Remembering the Victims of All Wars

RememberCANNABIS CULTURE – November 11 is known as Remembrance Day in Canada, the UK and other Commonwealth countries, and Veterans Day in the US; a day of mourning for soldiers and civilians lost in international conflicts and a recognition of the sacrifices made by all victims of war.

Soldiers and their families and scores of reverent citizens pay their respects for those who gave their blood, their sweat, their freedom, and their lives; assembling at wreath-laying ceremonies and family gatherings as they evoke memories of loved ones affected by the many tragedies of war.

We at Cannabis Culture pay our respects to all those lost in war and those still fighting and suffering around the world in brutal conflicts, including the US wars in Afghanistan and Iraq, in which 919,967 people have been killed based on lowest credible estimates. The two wars continue to claim lives and cause untold destruction today.

As part of our memorial, we include the millions of casualties of the global War on Drugs, which continues to rage on around the world, intensifying in places like Mexico, where the government vows to continue its violent crackdown. The Drug War death toll in Mexico has now reached 50 deaths a day, and this year’s total toll is expected to exceed 18,000. According to the Globe and Mail, the total number of death since the beginning of President Felipe Calderon’s six-year term may be 60,000, “more than 10 times the number of Americans killed to date in both Iraq and Afghanistan.”

Beginning in 1914, the US War on Drugs is the country’s longest war, claiming the lives of countless individuals, imprisoning hundreds of thousands of non-violent citizens, tearing apart families, and destroying the hopes and dreams of Americans young and old.

Reports by the International Harm Reduction Association say more than one thousand people face execution for drug offences each year in 32 countries that retain the death penalty for drug crimes.

We also remember the sacrifices of police officers killed on duty enforcing drug laws and military officers overseas battling over drug plantations, like the heroin-producing poppy fields of Afghanistan.

The Papaver rhoeas, the red poppy, is an international symbol for those who died in war and commemorates the pain-relieving properties of the opium plant. The flower was immortalized in the poem In Flanders Fields by Canadian poet and soldier Lt Col John McCrae, and is worn on the jacket on Remembrance Day.

In a piece called “Drug War Remembrance” published by the UK’s Transform Drug Policy Foundation, Steve Rolles writes,

It is hard to escape the dual-symbolism of the poppy in relation to the Afghanistan conflict. Over 800 coalition soldiers have died in Afghanistan, over a hundred of them British – at least some of which have been as a direct result of anti-drug operations aimed at eradicating the poppy harvest that provides the raw opium that in turn feeds over 90% the West’s demand for illicit heroin. Many more Afghans have also died, both combatants and civilians. The symbolic historical links of the poppy with death are not just the blood red from battle fields but also the opium connection; the poppy being used as a traditional tombstone emblem to symbolise eternal sleep.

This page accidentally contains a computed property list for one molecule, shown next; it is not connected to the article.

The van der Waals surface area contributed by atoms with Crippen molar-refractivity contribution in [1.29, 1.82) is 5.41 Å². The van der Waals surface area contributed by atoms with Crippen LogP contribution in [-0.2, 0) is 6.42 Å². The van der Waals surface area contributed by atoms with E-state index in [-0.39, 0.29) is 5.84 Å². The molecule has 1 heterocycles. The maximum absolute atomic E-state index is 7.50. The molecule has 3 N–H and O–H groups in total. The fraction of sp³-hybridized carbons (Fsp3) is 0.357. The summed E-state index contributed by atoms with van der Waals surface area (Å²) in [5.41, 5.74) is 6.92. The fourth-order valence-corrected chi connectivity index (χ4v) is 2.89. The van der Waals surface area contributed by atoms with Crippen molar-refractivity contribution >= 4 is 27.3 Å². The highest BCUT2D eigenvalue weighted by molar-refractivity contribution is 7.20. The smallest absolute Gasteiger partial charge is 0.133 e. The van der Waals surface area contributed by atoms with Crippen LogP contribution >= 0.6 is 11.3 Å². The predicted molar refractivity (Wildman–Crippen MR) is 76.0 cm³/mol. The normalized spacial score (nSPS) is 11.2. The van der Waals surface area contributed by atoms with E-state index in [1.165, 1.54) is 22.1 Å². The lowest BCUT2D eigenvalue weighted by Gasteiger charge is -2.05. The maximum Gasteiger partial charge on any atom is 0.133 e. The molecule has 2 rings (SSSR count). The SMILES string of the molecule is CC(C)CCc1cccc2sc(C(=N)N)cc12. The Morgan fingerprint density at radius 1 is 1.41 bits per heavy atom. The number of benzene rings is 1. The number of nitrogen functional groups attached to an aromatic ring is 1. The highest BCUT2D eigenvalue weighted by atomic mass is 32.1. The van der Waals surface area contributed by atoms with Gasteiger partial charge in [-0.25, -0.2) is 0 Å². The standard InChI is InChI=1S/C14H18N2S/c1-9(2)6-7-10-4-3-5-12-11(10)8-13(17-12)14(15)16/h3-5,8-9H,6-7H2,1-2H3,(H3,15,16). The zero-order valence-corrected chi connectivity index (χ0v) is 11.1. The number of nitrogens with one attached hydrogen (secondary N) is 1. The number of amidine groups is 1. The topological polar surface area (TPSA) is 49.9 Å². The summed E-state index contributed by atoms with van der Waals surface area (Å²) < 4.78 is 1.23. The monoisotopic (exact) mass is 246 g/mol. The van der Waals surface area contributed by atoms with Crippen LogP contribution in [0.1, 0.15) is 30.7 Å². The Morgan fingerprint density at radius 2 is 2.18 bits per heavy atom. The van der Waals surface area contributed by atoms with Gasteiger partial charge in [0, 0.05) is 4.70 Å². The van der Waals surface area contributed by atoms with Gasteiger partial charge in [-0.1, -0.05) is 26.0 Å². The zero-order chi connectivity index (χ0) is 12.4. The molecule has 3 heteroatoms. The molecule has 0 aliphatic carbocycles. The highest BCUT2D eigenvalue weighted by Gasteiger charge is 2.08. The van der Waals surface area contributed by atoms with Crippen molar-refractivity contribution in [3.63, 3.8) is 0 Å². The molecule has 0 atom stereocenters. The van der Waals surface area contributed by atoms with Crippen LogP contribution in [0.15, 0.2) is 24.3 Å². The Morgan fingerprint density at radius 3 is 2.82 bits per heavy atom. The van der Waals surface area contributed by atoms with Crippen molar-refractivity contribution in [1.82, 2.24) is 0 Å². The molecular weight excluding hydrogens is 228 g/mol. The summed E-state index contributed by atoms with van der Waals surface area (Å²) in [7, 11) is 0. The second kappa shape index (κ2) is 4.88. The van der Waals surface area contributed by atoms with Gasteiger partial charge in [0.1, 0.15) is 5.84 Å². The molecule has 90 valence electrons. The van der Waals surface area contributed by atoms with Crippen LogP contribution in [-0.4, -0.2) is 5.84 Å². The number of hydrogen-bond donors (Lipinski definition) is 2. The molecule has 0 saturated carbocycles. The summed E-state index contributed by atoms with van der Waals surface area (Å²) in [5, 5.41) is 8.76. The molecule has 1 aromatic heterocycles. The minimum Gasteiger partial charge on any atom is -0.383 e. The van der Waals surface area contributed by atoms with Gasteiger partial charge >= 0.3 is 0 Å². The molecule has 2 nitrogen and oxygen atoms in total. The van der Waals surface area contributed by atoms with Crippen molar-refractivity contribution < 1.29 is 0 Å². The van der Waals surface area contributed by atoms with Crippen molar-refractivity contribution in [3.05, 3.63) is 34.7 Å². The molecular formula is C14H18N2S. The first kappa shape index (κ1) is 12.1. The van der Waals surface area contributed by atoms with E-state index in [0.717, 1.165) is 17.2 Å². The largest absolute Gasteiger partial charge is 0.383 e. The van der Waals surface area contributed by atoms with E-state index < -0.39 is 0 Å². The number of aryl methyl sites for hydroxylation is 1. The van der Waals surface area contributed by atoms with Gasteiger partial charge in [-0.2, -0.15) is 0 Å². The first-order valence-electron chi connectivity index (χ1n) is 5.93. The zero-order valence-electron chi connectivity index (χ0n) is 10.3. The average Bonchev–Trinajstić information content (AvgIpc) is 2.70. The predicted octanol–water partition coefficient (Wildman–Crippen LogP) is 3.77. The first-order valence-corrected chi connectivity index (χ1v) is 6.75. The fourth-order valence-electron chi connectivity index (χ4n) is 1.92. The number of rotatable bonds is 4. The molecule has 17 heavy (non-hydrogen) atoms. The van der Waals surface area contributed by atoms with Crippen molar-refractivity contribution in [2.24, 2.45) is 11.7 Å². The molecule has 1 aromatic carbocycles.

The Afghan conflict is, of course, more complex than merely a war on drugs, but the massive illicit profits that flow from the poppy fields are fueling the violence, and helping destabilize the entire region. … It is the prohibition of opiates for non medical use that creates the illicit trade in the first instance. There is no violence, criminal profiteering or terrorism associated with the 50% of global poppy production (for medical use) that is entirely legal and regulated. It is prohibition that creates the link between drugs and terror, and prohibition that is responsible for the nexus of their respective wars.

Though the US and Canadian governments have an official policy of poppy eradication in Afghanistan, there are reports of our troops guarding opium fields and helping to maintain production, and statistics show production of opium has increased significantly since the beginning of the war.

Though it is indeed important on November 11 to pay our respects and remember those affected by war, the only true way to commemorate them is to help end war so future generations are spared the same fate. Remembering the past is pointless unless we use those memories to learn lessons and create a better future.

The fallen didn’t have to die in vain. End the War in Afghanistan. End the War in Iraq. End the War on Terror. End the Drug War.

Lest we forget. End all Wars.

[CLICK HERE to listen to a Remembrance Day Potcast from Marc Emery from 2009 where Marc relays several personal stories told to him by his father, friends and others, and discusses Canada’s war history and origin of the poppy worn by Canadians in commemoration of members of the Armed Forces and those who gave their lives in times of war.]

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